New ‘multi-energy’ Dodge Charger wants to reinvent the muscle car

Published Mar 7, 2024


While Ford is sticking to its guns with the traditional V8 format in its Mustang, its Detroit rival Dodge wants to reinvent the muscle car with the all-new Charger.

Effectively replacing the previous Challenger two-door muscle coupe and Charger four-door models, the latter a popular police car in the US, the new Charger will be available in both two-door and four-door formats, with the latter launching early next year.

Both are built on the new Stellantis STLA Large multi-energy platform, which is also expected to underpin the battery-powered Alfa Romeo Giulia replacement.

Two- and four-door models will be offered.

Screeching out the starting blocks with all-electric power, the new Challenger represents a sad day for those who loved the good ol’ Hemi V8. But there is still some consolation for those legions of fans who are not ready to give up combustion power.

From early 2025 the American carmaker will also offer two petrol models powered by the new 3.0-litre twin-turbo straight-six Hurricane engine. It will be available in two outputs, with the Sixpack S.O. version offering 313kW and the Sixpack H.O. pumping out 410kW.

But those seeking Hellcat levels of performance will have to settle for the electric version, with the Charger Daytona Scat Pack offering up to 500kW. This, Dodge says, is enough to haul it from zero to 60mph (96km/h) in 3.3 seconds and through the quarter mile in just 11.5 seconds, making it faster than any standard production muscle car before it.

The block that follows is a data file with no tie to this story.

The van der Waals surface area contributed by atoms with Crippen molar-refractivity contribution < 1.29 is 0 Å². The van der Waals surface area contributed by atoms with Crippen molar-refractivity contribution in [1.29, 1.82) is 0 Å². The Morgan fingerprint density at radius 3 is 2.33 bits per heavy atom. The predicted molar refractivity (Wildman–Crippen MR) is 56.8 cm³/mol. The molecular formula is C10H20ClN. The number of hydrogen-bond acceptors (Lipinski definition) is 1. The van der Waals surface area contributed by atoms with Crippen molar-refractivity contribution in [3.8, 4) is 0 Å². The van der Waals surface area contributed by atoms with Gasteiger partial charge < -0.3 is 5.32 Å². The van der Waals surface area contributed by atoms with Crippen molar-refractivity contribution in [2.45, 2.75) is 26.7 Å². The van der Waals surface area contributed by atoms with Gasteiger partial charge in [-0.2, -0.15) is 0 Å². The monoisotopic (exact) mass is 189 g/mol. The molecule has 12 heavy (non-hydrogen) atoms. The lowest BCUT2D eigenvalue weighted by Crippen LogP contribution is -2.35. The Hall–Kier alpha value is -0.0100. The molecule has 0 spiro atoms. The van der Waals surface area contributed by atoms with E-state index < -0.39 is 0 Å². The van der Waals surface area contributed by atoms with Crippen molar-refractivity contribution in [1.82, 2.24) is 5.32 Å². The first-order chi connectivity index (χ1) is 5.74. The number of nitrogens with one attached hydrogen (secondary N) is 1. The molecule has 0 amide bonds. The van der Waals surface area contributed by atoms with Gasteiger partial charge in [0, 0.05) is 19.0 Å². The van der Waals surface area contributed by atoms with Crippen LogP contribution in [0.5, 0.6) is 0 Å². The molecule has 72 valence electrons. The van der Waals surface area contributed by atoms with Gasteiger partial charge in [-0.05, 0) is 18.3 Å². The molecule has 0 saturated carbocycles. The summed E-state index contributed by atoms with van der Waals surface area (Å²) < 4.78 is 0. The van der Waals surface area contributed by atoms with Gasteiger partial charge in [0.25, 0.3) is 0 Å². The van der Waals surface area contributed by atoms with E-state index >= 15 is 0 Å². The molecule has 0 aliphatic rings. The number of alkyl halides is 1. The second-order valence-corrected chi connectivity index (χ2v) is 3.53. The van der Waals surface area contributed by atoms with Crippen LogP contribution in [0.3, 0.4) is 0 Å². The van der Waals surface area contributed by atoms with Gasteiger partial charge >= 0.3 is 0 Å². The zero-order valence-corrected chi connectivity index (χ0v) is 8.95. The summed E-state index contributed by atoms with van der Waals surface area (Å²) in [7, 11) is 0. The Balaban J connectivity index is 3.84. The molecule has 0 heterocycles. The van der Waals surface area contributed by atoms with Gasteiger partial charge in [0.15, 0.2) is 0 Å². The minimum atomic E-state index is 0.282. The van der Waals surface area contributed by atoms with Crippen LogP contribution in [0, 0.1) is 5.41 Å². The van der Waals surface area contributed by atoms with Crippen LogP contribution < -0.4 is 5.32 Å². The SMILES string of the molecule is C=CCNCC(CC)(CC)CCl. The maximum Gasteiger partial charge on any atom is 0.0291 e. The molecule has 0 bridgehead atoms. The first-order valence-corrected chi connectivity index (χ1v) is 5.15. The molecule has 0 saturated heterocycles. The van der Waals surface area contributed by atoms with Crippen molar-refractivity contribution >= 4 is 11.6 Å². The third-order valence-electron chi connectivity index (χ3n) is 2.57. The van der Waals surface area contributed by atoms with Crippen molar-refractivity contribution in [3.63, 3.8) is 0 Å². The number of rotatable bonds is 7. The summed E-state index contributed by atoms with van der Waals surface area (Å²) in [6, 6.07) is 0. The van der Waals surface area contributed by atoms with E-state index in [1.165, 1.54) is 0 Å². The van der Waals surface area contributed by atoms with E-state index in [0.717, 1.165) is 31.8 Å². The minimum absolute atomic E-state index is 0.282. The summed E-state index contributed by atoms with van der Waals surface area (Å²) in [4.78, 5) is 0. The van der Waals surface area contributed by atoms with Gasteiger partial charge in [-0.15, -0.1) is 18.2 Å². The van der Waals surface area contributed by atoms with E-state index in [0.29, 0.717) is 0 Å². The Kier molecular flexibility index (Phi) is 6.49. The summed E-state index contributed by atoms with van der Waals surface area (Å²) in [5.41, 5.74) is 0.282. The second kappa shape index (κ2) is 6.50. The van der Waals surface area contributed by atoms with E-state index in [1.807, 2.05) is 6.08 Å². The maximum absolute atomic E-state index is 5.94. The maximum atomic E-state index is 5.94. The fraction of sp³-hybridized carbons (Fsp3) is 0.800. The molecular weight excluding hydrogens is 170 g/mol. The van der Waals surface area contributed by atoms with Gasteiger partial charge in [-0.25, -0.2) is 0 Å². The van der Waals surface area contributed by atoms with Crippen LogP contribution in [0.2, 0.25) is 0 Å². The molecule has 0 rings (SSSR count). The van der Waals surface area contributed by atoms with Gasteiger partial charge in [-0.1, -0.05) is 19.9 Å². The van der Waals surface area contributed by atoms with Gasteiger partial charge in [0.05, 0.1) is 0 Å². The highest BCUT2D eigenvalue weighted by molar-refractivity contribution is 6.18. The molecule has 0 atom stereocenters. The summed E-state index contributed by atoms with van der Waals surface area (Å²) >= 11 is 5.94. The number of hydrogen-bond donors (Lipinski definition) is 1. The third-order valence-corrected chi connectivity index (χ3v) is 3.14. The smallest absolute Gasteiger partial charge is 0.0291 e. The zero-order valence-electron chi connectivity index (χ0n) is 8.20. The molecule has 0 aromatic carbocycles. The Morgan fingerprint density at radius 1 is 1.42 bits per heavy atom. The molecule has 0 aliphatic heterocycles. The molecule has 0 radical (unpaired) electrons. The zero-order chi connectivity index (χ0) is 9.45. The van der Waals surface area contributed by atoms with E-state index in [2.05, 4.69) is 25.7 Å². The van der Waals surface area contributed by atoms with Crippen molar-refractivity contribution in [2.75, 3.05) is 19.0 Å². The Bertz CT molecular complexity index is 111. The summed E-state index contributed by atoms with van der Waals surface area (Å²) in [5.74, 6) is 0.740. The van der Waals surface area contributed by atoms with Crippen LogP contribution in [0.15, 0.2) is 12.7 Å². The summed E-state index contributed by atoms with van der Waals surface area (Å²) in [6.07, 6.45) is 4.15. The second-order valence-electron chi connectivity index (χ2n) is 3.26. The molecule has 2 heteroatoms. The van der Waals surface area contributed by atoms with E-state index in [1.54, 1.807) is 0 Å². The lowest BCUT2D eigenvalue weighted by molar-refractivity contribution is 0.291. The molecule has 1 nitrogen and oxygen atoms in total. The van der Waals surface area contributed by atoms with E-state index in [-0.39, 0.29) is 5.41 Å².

Two-door 2024 Dodge Charger Daytona R/T

Dodge will also offer the tamer Charter Daytona R/T model (shown above), with 370kW on tap.

But it seems only the Daytona models will feature the “patent-pending” Fratzonic Chambered Exhaust system (previewed by the 2022 Charger concept car), which uses an amplifier and tuning chamber to deliver Hellcat-rivalling noise, though not necessarily mimicking a V8. No sound clips of the production version have been released as yet.

Dodge isn’t talking range figures just yet either, but the Charger’s 100.5 kWh battery is among the biggest in the business.

In another departure from their rear-driven predecessors, the new Charger models will feature all-wheel drive as standard, although drivers will be able to activate Donut and Drift modes to allow some exciting rear axle domination.

Other track-focused features include Race Prep, which can warm up the battery ahead of a drag race, and Line Lock, which locks the front axle so drivers can spin the rear tyres to warm up ahead of a launch.

Owners will be able to capture and analyse their day at the track through the new Drive Experience Recorder, which records vehicle data as well as audio and video material through the Dashcam function.

While the exterior design of the new Charger is impressively traditional, and relatively faithful to the aforementioned concept car, the cabin embraces the digital age with large infotainment and instrument screens, the latter being up to 16-inches.

However the lines and textures of the cabin were inspired by the instrument panel of the 1968 Dodge Charger.

Buyers will also get to enjoy an “Attitude Adjustment” interior lighting system with 64 colours and intensity adjustability that reacts to events such as opening the door and pressing the start button. The lighting reflects through a parametric texture designed to add a sculptural feel to the cabin.

Like its predecessors, the new Dodge Charger is unlikely to come to South Africa, unless Stellantis decides to produce right-hand drive versions.

IOL Motoring